Inuit consume a diet of foods that are fished, hunted, and gathered locally. This may include walrus, Ringed Seal, Bearded Seal, beluga whale, caribou, polar bear, muskoxen, birds (including their eggs) and fish. While it is not possible to cultivate native plants for food in the Arctic, the Inuit have traditionally gathered those that are naturally available. Grasses, tubers, roots, stems, berries, fireweed and seaweed (kuanniq or edible seaweed) were collected and preserved depending on the season and the location.
According to Edmund Searles in his article "Food and the Making of Modern Inuit Identities," they consume this type of diet because a mostly meat diet is "effective in keeping the body warm, making the body strong, keeping the body fit, and even making that body healthy".
- 1 Hunting
- 2 Nutrition
- 3 Perceived benefits of the diet
- 4 Eating habits and food preparation
- 5 Food sharing
- 6 Beliefs in diet
- 7 See also
- 8 References
Seal meat is the most important aspect of an Inuit diet and is often the largest part of an Inuit hunter's diet. Depending on the season, Inuit hunt for different types of seal: Harp Seal, Harbor Seal, and Bearded Seal. Ringed Seals are hunted all year, while Harp Seals are only available during the summer.
Because seals need to break through the ice to reach air, they form breathing holes with their claws. Through these, Inuit hunters are able to capture seals. When a hunter arrives at these holes, they set up a seal indicator that alerts the hunter when a seal is coming up for a breath of air. When the seal comes up, the hunter notices movement in the indicator and uses his harpoon to capture the seal in the water.
As saltwater animals, seals are always considered to be thirsty and are therefore offered a drink of fresh water as they die. This is shown as a sign of respect and gratitude toward the seal and its sacrifice. This offering is also done to please the spirit Sedna to ensure food supply.
In Uqalurait: An Oral History of Nunavut, an Inuit elder describes the hunt of a walrus in these words: "When a walrus was sighted, the two hunters would run to get close to it and at a short distance it is necessary to stop when the walrus's head was submerged…the walrus would hear you approach. [They] then tried to get in front of the walrus and it was harpooned while its head was submerged. In the meantime, the other person would drive the harpoon into the ice through the harpoon loop to secure it."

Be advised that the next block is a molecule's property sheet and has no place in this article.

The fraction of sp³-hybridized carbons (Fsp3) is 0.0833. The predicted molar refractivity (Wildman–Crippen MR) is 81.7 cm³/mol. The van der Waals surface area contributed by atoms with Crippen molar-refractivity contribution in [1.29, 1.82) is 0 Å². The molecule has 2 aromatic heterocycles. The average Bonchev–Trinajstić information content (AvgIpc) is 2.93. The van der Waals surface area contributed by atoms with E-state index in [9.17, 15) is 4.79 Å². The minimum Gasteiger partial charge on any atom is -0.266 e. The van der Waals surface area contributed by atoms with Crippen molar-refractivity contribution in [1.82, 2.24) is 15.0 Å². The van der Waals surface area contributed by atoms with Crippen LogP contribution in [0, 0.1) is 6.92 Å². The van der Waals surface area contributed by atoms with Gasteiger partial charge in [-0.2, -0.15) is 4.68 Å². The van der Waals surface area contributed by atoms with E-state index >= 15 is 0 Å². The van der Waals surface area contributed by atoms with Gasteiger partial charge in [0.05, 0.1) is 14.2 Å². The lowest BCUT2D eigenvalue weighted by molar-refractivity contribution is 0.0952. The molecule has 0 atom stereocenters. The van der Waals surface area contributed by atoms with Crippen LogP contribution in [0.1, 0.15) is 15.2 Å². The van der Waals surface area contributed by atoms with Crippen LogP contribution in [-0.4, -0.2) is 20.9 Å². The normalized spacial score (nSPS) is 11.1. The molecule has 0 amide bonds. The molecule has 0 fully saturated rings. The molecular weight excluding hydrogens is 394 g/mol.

As one of the largest animals in the world, the bowhead whale is able to feed an entire community for nearly a year from its meat, blubber, and skin. Inuit hunters most often hunt juvenile whales which, compared to adults, are safer to hunt and have tastier skin. Similar to walrus, bowhead whales are captured by harpoon. The hunters use active pursuit to harpoon the whale and follow it during attack. At times, Inuit were known for using a more passive approach when hunting whales. According to John Bennett and Susan Rowley, a hunter would harpoon the whale and instead of pursuing it, would "wait patiently for the winds, currents, and spirits to aid him in bringing the whale to shore."
During the majority of the year caribou roam the tundra in small herds, but twice a year large herds of caribou cross the inland regions. Caribou have excellent senses of smell and hearing so that the hunters must be very careful when in pursuit. Often, Inuit hunters set up camp miles away from the caribou crossing and wait until they are in full view to attack.
There are many ways in which the caribou can be captured, including spearing, forcing caribou into the river, using blinders, scaring the caribou, and stalking the caribou. When spearing caribou, hunters put the string of the spear in their mouths and the other end they use to gently spear the animal.
Inuit consume both salt water and freshwater fish including sculpin, Arctic cod, Arctic char and lake trout. They capture these types of fish by jigging. The hunter cuts a square hole in the ice on the lake and fishes using a fish lure and spear. Instead of using a hook on a line, Inuit use a fake fish attached to the line. They lower it into the water and move it around as if it is real. When the live fish approach it, they spear the fish before it has a chance to eat the fake fish.
Decline in hunting
The decline of hunting is partially due to the fact that young people lack the skills to survive off the land. They are no longer skilled in hunting like their ancestors and are growing more accustomed to the Qallunaat ("White people") food that they receive from the south. The high costs of hunting equipment—snowmobiles, rifles, sleds, camping gear, gasoline, and oil—is also causing a decline in families who hunt for their meals.